Lately I've gotten a few questions about unschooling kindergarten. It seems that people are under the impression that unschooling means letting your kids watch TV all day while I do what I want. Add to that the idea so many people have that the only way kids can learn is to sit in a room surrounded by their peers and instructed by a professional educator who knows what they need to learn right then. No wonder there is confusion!
Unschooling recognizes that children have an innate thirst for knowledge and that they will learn as long as the well of experience is full. For as many unschoolers as there are, there are methods to unschool. We bounce between radical and a more structured learning with topics chosen by the girls. (More on this balancing act here.)
In my opinion, the most critical part in unschooling is communication with your child. I'm always asking the girls what they want to do, what they want to see, what they want to learn more about. When we head to the zoo we talk about what animals we want to see and what questions we have about them. On the way home we talk about what we observed and what questions were unanswered. One of these trips resulted in us watching Meerkat Manor and for a time we acted out meerkat homelife. Most recently we decided we need to learn more about space and gravity.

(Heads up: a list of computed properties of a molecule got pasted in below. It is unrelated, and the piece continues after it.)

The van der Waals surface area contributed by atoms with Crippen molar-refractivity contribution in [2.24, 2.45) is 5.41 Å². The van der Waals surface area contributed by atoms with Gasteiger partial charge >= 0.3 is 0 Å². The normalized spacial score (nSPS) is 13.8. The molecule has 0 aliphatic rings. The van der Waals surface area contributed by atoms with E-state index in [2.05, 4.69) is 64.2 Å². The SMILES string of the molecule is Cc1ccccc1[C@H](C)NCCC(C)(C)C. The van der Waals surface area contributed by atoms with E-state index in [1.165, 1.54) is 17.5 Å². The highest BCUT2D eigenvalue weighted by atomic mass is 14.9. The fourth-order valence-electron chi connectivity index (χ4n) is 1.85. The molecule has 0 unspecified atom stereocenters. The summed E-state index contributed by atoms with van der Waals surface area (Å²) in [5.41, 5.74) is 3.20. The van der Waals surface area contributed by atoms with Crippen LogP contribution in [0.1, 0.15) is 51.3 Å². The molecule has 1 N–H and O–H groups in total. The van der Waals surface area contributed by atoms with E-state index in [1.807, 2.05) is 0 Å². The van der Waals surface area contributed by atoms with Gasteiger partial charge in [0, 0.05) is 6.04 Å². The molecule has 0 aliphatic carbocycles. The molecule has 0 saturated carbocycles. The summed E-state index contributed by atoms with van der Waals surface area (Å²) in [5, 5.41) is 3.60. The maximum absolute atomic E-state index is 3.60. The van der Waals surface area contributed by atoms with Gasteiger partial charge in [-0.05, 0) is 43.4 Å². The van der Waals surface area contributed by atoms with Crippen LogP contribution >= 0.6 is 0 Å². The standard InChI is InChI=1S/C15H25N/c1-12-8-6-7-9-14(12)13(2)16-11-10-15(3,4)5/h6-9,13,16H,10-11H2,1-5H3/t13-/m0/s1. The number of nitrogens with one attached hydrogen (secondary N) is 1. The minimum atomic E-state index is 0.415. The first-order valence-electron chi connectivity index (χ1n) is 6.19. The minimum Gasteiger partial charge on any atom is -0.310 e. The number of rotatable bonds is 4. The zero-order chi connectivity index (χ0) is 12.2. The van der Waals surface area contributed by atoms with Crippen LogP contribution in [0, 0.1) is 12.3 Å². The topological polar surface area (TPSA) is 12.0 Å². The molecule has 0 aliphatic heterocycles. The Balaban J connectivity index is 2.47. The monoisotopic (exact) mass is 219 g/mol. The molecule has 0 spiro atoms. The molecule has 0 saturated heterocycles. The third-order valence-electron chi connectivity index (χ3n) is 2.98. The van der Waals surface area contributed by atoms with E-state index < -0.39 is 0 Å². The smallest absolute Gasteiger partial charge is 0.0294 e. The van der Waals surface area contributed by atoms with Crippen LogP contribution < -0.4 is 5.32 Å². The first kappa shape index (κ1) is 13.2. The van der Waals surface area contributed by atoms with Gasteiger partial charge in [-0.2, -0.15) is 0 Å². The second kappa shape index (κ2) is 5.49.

What about reading writing and math? Those can't be left to the kids to decide to do!
I say they can. The girls know the alphabet, recognize their name and know how to spell it. They've been busy playwriting for years and recently Thing 1 started copying down things she sees. Finally they asked me to help them write their names so that they can sign artwork. Now instead of asking me to write things for them, they ask me to help them write things. My role in this? Providing paper, pencils, correcting grips and reminding them to "start at the top." Reading and math have been following a similar path.
Its actually very simple to do yet difficult to describe to the skeptic or uncertain. I know because I was once asking how in the world I could unschool math! So I've decided to take on a little project called "30 Days of Unschooling" showing what we do over the course of a month and share some tips and resources.
What's up for our week? More writing, reading and abacus work, playgroup, a trip to San Diego, chess, art and a trip to the library.